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Hebert | Bring women back to Round-Up roughstock

By Tom Hebert

For the East Oregonian

Published on September 11, 2018 12:01AM

Last changed on September 11, 2018 9:19PM

Dorothy Morrell rides saddle bronc at the 1920 Cheyenne Frontier Days rodeo. She was a regular competitor in the Pendleton Round-Up before women were barred from the sport.

Photo by R.R. Doubleday

Dorothy Morrell rides saddle bronc at the 1920 Cheyenne Frontier Days rodeo. She was a regular competitor in the Pendleton Round-Up before women were barred from the sport.

Writing as a stockholder of the Pendleton Round-Up Association, the following is a Pendleton Round-Up Board Resolution that I wish would come before us for a groundbreaking discussion.

WHEREAS, following a July 4th celebration in 1909 consisting of bareback and saddle bronc riding, horse races by Indians and Non-Indians, Indian feasts and war dances, greased pig contests, sack races, foot races and fireworks, some community and area leaders conceived the idea of an annual event to be known as the Pendleton Round-Up. Also, at that time, the Let ’er Buck slogan, which is symbolic of the Round-Up, was inspired; and

WHEREAS, the first Pendleton Round-Up was to be “a frontier exhibition of picturesque pastimes, Indian and military spectacles, cowboy racing and bronco busting for the championship of the Northwest”; and

WHEREAS, the 1929 Round-Up program reads, “The Only, Original Round-Up. The Epic Drama of the West. A Panorama of the Old West, the Frontier, Mountains and Ranges. Wild and Wooly, Fast and Bully”; and

WHEREAS, until 1929 cowgirls were the actual stars of rodeo including Mabel Strickland, Vera McGinninis, Bonnie McCarroll, Dorothy Morrell, Tad Lucas and Florence Randolph who are in the National Cowboy Hall of Fame; and

WHEREAS, the Official History continues, “Long before women’s lib, the fairer sex got into the act at the Round-Up — cowgirls in the early days of the Round-Up could be as tough as men. In 1914 Bertha Blanchett, wife of cowboy Del Blancett, came within 12 points of winning the all-around title”; and

WHEREAS, of the 27 formal events on the 1929 program, the women’s included: the Cowgirls Relay Race For The Championship of the World, Exhibition Steer Roping, Cowgirls’ and Cowboys’ Grand Mounted Parade, Trick Riding [both women and men], Trick and Fancy Roping [both women and men], and the Cowgirls’ Bucking Contest; and

WHEREAS, going forward the Round-Up will always need the boldness, ingenuity, and the sense of tradition and adventure that drove its founders, men and women, red and white; and

WHEREAS, with its support of barrel racing the Board has already added women competitors to Round-Up events; and

WHEREAS, the Board now realizes that it is essential that the Round-Up grows a new audience for tomorrow’s Round-Up, that it cannot always depend on alcohol sales and its current program with its surplus of roping, and that it must therefore become a more family-oriented event; and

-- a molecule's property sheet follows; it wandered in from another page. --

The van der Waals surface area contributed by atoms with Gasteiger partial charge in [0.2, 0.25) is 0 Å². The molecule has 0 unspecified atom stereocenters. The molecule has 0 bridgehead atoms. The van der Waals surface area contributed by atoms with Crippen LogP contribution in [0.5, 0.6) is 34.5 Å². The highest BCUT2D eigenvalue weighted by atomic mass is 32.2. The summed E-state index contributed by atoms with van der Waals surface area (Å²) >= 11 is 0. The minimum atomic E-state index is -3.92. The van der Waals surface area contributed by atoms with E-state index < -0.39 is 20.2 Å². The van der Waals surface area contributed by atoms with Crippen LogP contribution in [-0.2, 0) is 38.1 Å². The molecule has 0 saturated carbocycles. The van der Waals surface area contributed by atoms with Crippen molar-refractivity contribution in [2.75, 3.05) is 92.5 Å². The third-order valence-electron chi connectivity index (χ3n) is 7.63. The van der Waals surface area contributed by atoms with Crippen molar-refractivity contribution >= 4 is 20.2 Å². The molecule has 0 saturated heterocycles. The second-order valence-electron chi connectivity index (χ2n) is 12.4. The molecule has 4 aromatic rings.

WHEREAS, it’s time to rededicate the Round-Up as an Epic Celebration of the American West; and

WHEREAS, going forward, if the Round-Up brought skilled cowgirls back into roughstock, Pendleton would become the national pace setter for innovation and change and a return-to-roots movement in the now PRCA-dominated rodeos; and

WHEREAS, both tradition and the more recent availability of talented cowgirls competing in regional ranch rodeo championships provides the Board with a clear way forward; and

WHEREAS, while risks in any new venture are inevitable, we believe that the Pendleton Round-Up can still be Wild and Wooly, Fast and Bully;


RESOLVED, that the Board puts itself on record that it supports bringing cowgirls back into active participation in their traditional events of the Round-Up from which they have been absent for almost 90 years; specifically, since September 19, 1929 when the era of the professional rodeo cowgirl ended at Pendleton with the tragic death of Bonnie McCarroll in the worst horse wreck in rodeo history. Within two weeks the Round-Up board canceled cowgirls in rough stock and America’s rodeos followed suit; and

RESOLVED, women returning in rough stock at Pendleton will begin with several successful ranch rodeo cowgirls competing in stock saddle bronc riding at this coming September’s Round-Up;


RESOLVED, that this initiative shall include a review of other possible historic program events followed by an action plan to be presented by staff to the Board within thirty (30) days of this date. They could include some of the universally entertaining events of years past like chuck wagon racing, chariot racing, trick and fancy riding, Roman riding, Indian hide racing, and Cowboy vs. Indian horse racing.

AND, that said Resolution has not been modified amended or repealed and is in full force and effect.

Tom Hebert is a writer, public policy consultant and East Oregonian columnist.


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